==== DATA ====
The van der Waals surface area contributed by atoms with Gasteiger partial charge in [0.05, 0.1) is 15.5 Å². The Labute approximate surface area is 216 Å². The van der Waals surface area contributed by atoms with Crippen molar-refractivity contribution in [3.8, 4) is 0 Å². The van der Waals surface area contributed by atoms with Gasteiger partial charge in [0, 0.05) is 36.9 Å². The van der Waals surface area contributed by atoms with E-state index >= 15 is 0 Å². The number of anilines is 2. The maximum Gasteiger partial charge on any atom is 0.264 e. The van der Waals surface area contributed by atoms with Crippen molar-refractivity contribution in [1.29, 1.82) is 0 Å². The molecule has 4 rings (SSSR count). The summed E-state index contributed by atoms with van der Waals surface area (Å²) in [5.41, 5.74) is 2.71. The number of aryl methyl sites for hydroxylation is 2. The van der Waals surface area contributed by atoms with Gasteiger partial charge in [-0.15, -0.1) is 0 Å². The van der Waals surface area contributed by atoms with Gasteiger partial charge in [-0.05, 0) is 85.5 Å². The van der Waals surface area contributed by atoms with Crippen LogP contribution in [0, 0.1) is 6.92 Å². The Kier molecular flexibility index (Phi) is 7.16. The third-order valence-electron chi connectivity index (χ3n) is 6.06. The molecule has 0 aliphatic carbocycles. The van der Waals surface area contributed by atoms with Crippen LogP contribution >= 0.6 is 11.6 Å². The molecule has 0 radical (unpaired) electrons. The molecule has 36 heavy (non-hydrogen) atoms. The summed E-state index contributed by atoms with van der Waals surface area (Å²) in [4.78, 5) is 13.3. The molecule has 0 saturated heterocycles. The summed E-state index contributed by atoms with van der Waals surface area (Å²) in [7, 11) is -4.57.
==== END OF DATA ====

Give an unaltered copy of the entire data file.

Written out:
The van der Waals surface area contributed by atoms with Gasteiger partial charge in [0.05, 0.1) is 15.5 Å². The Labute approximate surface area is 216 Å². The van der Waals surface area contributed by atoms with Crippen molar-refractivity contribution in [3.8, 4) is 0 Å². The van der Waals surface area contributed by atoms with Gasteiger partial charge in [0, 0.05) is 36.9 Å². The van der Waals surface area contributed by atoms with E-state index >= 15 is 0 Å². The number of anilines is 2. The maximum Gasteiger partial charge on any atom is 0.264 e. The van der Waals surface area contributed by atoms with Crippen molar-refractivity contribution in [1.29, 1.82) is 0 Å². The molecule has 4 rings (SSSR count). The summed E-state index contributed by atoms with van der Waals surface area (Å²) in [5.41, 5.74) is 2.71. The number of aryl methyl sites for hydroxylation is 2. The van der Waals surface area contributed by atoms with Gasteiger partial charge in [-0.15, -0.1) is 0 Å². The van der Waals surface area contributed by atoms with Gasteiger partial charge in [-0.05, 0) is 85.5 Å². The van der Waals surface area contributed by atoms with Crippen LogP contribution in [0, 0.1) is 6.92 Å². The Kier molecular flexibility index (Phi) is 7.16. The third-order valence-electron chi connectivity index (χ3n) is 6.06. The molecule has 0 aliphatic carbocycles. The van der Waals surface area contributed by atoms with Crippen LogP contribution >= 0.6 is 11.6 Å². The molecule has 0 radical (unpaired) electrons. The molecule has 36 heavy (non-hydrogen) atoms. The summed E-state index contributed by atoms with van der Waals surface area (Å²) in [4.78, 5) is 13.3. The molecule has 0 saturated heterocycles. The summed E-state index contributed by atoms with van der Waals surface area (Å²) in [7, 11) is -4.57.